Psychedelic Rock and Jazz – The Rythems of the Universe

This article is a collaborative effort, crafted and edited by a team of dedicated professionals.

Contributors: Andranick Tanguiane, Fred Lerdahl,


Psychedelic Rock and Jazz music has always had a strong connection, with both genres often sharing similar riff patterns and chord progressions.

Psychedelic Rock

Psychedelic rock, also known as psychedelia, is a style of rock music that is inspired or influenced by psychedelic culture and attempts to replicate and enhance the mind-altering experiences of psychedelic drugs. The style is marked by a preoccupation with altered states of consciousness, mystical or transcendental experiences, and the use of mind-altering drugs. Musically, it often incorporates extended improvised sections, odd or experimental Instrumentation, and sometimes unusual effects.

The Beatles

The Beatles were an English rock band, formed in Liverpool in 1960. With members John Lennon, Paul McCartney, George Harrison and Ringo Starr, they became widely regarded as the foremost and most influential group in pop music history. They were integral to the development of 1960s counterculture and popular music’s recognition as an art form. Rooted in skiffle, beat and 1950s rock and roll, their sound incorporated elements of classical music and traditional pop in innovative ways; the band later explored auto-tune and other technological innovations such as multitracking. Their songs summarised themes of love, identity, relationships, liberation and spirituality.

The Rolling Stones

Psychedelic Rock and the Rolling Stones-The Rythems of the Universe
The Rolling Stones were one of the first and most important bands in what is now called Psychedelic Rock. In their own words they were “experimenting” with sounds and textures never before heard in rock music. They pioneered the use of feedback, distorted guitars, sitars, and other sonic effects in popular music. They also popularized the use of light show visuals (often withi projectors) to create an ” Psychedelic ” experience at their live concerts.

Pink Floyd

Pink Floyd was an English rock band formed in London in 1965. They achieved international acclaim with their progressive and psychedelic music. Their work is marked by the use of philosophical lyrics, sonic experimentation, complex album art, and elaborate live shows. One of the first groups to incorporate classical and electronic elements in rock music, they are credited as influencers in the development of progressive rock and ambient music. They were inducted into the US Rock and Roll Hall of Fame in 1996 and the UK Music Hall of Fame in 2005. By 2013, they had sold more than 250 million records worldwide.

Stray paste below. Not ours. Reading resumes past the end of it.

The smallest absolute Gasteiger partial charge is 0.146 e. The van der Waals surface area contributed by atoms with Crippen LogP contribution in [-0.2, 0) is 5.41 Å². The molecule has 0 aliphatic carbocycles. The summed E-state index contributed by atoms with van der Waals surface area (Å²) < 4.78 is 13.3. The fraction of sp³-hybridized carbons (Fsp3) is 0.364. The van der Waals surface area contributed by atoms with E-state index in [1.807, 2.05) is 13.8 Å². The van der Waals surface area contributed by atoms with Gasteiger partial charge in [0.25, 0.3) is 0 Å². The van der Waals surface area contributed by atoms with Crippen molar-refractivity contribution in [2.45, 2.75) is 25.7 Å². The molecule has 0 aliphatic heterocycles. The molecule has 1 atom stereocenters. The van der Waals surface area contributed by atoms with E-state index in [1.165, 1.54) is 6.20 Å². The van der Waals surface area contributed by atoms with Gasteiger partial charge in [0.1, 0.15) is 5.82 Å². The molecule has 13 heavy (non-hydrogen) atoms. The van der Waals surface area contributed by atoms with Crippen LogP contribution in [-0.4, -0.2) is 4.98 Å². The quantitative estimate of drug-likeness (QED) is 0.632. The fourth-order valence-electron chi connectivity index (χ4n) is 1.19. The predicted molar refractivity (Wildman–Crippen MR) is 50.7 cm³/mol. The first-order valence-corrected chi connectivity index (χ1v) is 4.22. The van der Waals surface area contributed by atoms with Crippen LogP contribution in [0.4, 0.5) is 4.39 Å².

Psychedelic Jazz

Psychedelic Jazz is a genre of music that emerged in the late 1960s. The style is characterized by complex, abstract, and often improvised musical passages, often incorporating elements of rock, funk, and world music. Psychedelic Jazz is often seen as a fusion of jazz and psychedelic rock, and is sometimes referred to as “jazz-fusion” or “jazz-rock”.

Miles Davis

Miles Davis was born on May 26, 1926, in Alton, Illinois. He began playing the trumpet at age 13, and within a few years was performing with local bands. In 1944, he moved to New York City to study at the Juilliard School of Music. After working with various bandleaders, he joined the legendary bebop innovator Charlie Parker’s quintet in 1945.

Davis made his first recordings as a leader in 1947 and 1948, but it was not until 1949 that he began to gain national attention with his nonet recordings for the Birth of the Cool sessions. These innovative recordings featured Davis’s compositions performed by a group that blended both jazz soloists and classical-trained musicians. The sound of the sessions was unlike anything that had been heard before in jazz and would have a profound influence on the music’s development over the next two decades.

In the 1950s, Davis continued to experiment with different styles and ensemble sizes. He made a series of classic recordings with alto saxophonist Julian “Cannonball” Adderley, including Miles Ahead (1957) and Porgy and Bess (1958). He also collaborated with arranger Gil Evans on several projects, including the groundbreaking Miles Ahead (1957) and Sketches of Spain (1960).

In the 1960s, Davis increasingly turned his attention to electric instruments and rock-influenced grooves. He formed a classic quintet featuring tenor saxophonist Wayne Shorter, pianist Herbie Hancock, bassist Ron Carter, and drummer Tony Williams. With this group, he made some of his most acclaimed recordings, including In a Silent Way (1969) and Bitches Brew (1970).

Throughout his career, Davis remained active as both a performer and a recording artist. He continued to experiment with new styles and sounds up until his death from pneumonia on September 28, 1991.

John Coltrane

John Coltrane was an American jazz saxophonist and composer, who was one of the most important and influential musicians of the 20th century. He played a major role in the development of jazz, both as a performer and as a composer. His workaday psychedelic jazz explorations enlarged the harmonic possibilities of jazz and influenced many other musicians.

The Grateful Dead

The Grateful Dead was an American rock band formed in 1965 in Palo Alto, California. Ranging from quintet to septet, the band is known for its unique and eclectic style, which fused elements of country, folk, bluegrass, blues, reggae, rock, improvisational jazz, psychedelia, space rock, and gospel on long jams. They are considered one of the most influential rock bands of their era.

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